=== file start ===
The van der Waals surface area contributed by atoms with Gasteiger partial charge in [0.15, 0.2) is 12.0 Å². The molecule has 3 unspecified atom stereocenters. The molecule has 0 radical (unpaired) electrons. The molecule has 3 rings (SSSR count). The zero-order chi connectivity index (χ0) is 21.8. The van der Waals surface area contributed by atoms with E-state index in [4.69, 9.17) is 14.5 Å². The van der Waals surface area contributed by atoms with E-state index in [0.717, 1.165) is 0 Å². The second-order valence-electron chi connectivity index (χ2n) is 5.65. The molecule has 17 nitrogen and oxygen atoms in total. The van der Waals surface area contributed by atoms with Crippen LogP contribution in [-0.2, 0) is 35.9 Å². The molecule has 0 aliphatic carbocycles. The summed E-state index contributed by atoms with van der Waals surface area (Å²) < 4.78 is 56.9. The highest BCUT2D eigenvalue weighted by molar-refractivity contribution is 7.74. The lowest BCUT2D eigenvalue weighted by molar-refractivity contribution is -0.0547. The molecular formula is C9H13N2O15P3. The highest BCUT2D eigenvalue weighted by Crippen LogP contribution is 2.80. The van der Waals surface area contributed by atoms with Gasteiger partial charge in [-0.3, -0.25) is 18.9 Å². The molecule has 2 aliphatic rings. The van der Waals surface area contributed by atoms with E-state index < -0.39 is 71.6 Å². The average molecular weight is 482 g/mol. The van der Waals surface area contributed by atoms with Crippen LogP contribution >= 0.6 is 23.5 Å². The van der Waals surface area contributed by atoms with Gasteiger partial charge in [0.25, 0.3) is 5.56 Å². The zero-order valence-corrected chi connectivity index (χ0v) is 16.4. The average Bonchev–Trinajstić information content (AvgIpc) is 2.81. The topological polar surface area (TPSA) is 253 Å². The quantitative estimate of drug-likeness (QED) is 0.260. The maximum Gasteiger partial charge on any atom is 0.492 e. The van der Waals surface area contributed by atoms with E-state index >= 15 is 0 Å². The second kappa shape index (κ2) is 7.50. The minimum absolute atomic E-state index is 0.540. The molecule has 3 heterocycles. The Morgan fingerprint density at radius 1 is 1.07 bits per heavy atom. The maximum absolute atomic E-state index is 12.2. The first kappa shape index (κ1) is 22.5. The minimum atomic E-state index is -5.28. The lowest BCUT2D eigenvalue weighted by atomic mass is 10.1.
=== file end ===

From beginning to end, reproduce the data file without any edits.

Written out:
The van der Waals surface area contributed by atoms with Gasteiger partial charge in [0.15, 0.2) is 12.0 Å². The molecule has 3 unspecified atom stereocenters. The molecule has 0 radical (unpaired) electrons. The molecule has 3 rings (SSSR count). The zero-order chi connectivity index (χ0) is 21.8. The van der Waals surface area contributed by atoms with E-state index in [4.69, 9.17) is 14.5 Å². The van der Waals surface area contributed by atoms with E-state index in [0.717, 1.165) is 0 Å². The second-order valence-electron chi connectivity index (χ2n) is 5.65. The molecule has 17 nitrogen and oxygen atoms in total. The van der Waals surface area contributed by atoms with Crippen LogP contribution in [-0.2, 0) is 35.9 Å². The molecule has 0 aliphatic carbocycles. The summed E-state index contributed by atoms with van der Waals surface area (Å²) < 4.78 is 56.9. The highest BCUT2D eigenvalue weighted by molar-refractivity contribution is 7.74. The lowest BCUT2D eigenvalue weighted by molar-refractivity contribution is -0.0547. The molecular formula is C9H13N2O15P3. The highest BCUT2D eigenvalue weighted by Crippen LogP contribution is 2.80. The van der Waals surface area contributed by atoms with Gasteiger partial charge in [-0.3, -0.25) is 18.9 Å². The molecule has 2 aliphatic rings. The van der Waals surface area contributed by atoms with E-state index < -0.39 is 71.6 Å². The average molecular weight is 482 g/mol. The van der Waals surface area contributed by atoms with Crippen LogP contribution >= 0.6 is 23.5 Å². The van der Waals surface area contributed by atoms with Gasteiger partial charge in [0.25, 0.3) is 5.56 Å². The zero-order valence-corrected chi connectivity index (χ0v) is 16.4. The average Bonchev–Trinajstić information content (AvgIpc) is 2.81. The topological polar surface area (TPSA) is 253 Å². The quantitative estimate of drug-likeness (QED) is 0.260. The maximum Gasteiger partial charge on any atom is 0.492 e. The van der Waals surface area contributed by atoms with E-state index >= 15 is 0 Å². The second kappa shape index (κ2) is 7.50. The minimum absolute atomic E-state index is 0.540. The molecule has 3 heterocycles. The Morgan fingerprint density at radius 1 is 1.07 bits per heavy atom. The maximum absolute atomic E-state index is 12.2. The first kappa shape index (κ1) is 22.5. The minimum atomic E-state index is -5.28. The lowest BCUT2D eigenvalue weighted by atomic mass is 10.1.